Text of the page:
The Central Trend

Mental health issues deserve more recognition

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It can be seen all around you. A boy tapping his foot a certain number of times for no apparent reason. A woman secluding herself because she has lost interest in doing things. A teen reluctant to even touch a steering wheel after a car crash. Mental health issues affect the lives of many.

Mental health issues are not exactly exclusive to anyone. According to the World Health Organization, one in four people are affected by mental disorders. Anyone ranging from your family, friends, neighbors, classmates, and coworkers could be affected by them, and you’d never know. Living with these disorders takes a heavy toll on their daily lives.

Coping with mental health issues can be near impossible depending on what conditions or situations a certain individual is in. Those who don’t have a steady income or are relatively poor will not be able to seek out professional help and will end up having to carry a massive burden around with them all day.

The type of mental health problem comes into play as well. Those suffering from obsessive-compulsive disorder may have to deal with intrusive thoughts or compulsions; someone dealing with an anxiety disorder could be constantly worried about school or other events in their lives.

Just recently, the Lancet Commission on Global Mental Health released a report showing how millions of people experiencing trouble with mental health issues have been ignored. Only one in 27 people with depression living in developing countries are able to get ahold of proper treatment. On the other hand, one in five people with depression living in wealthier countries received help. The report states that all countries are very far behind in assisting these people and changes have to be made.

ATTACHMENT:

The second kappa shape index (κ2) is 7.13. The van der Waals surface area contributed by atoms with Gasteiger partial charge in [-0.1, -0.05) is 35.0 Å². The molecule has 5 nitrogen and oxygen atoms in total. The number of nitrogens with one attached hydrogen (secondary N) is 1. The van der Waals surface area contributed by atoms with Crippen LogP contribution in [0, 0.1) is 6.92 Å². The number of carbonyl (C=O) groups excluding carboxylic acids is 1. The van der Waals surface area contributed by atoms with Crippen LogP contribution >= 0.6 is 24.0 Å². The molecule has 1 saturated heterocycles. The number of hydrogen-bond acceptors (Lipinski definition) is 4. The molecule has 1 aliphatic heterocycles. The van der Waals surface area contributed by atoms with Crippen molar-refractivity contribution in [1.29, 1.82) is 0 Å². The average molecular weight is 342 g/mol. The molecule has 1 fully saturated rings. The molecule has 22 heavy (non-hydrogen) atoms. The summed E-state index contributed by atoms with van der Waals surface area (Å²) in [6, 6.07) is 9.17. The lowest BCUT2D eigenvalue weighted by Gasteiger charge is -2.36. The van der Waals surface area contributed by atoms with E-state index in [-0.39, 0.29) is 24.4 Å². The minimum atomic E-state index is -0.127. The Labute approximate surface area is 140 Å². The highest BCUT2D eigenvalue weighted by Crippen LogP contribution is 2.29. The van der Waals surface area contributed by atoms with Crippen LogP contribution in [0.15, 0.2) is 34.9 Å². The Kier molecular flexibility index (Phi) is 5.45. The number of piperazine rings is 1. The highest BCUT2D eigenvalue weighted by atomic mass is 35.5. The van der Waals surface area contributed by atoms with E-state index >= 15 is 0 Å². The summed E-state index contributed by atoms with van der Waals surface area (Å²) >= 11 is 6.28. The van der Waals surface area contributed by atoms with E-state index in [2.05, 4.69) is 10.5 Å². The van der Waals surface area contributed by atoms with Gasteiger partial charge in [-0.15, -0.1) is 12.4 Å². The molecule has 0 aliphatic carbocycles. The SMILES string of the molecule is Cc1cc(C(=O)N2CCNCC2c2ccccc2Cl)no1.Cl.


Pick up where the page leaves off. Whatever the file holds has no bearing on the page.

I found this information to be quite shocking. When such a vast amount of people are affected by mental illness, why aren’t people receiving assistance? Apparently, it is due to the fact that different governments have been using their funding to deal with different diseases. I think that one possible solution to this issue could be for independent institutions to begin offering help to those in need. Help could be offered at a cheaper cost, or they could organize charity events to raise money to help individuals. Even though this could take up lots of time and money, if enough people participated, it could be possible.

It really just comes down to those willing to help or deal with these issues in the end. When we live in a world where social media and the internet dominate many of our lives, shouldn’t more awareness and aid be spread?

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About the Writer
Ethan Krieger, Staff Writer

Ethan Krieger is a junior entering his first year as a staff writer for The Central Trend. He is enthusiastic about the new opportunities it will bring....

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Mental health issues deserve more recognition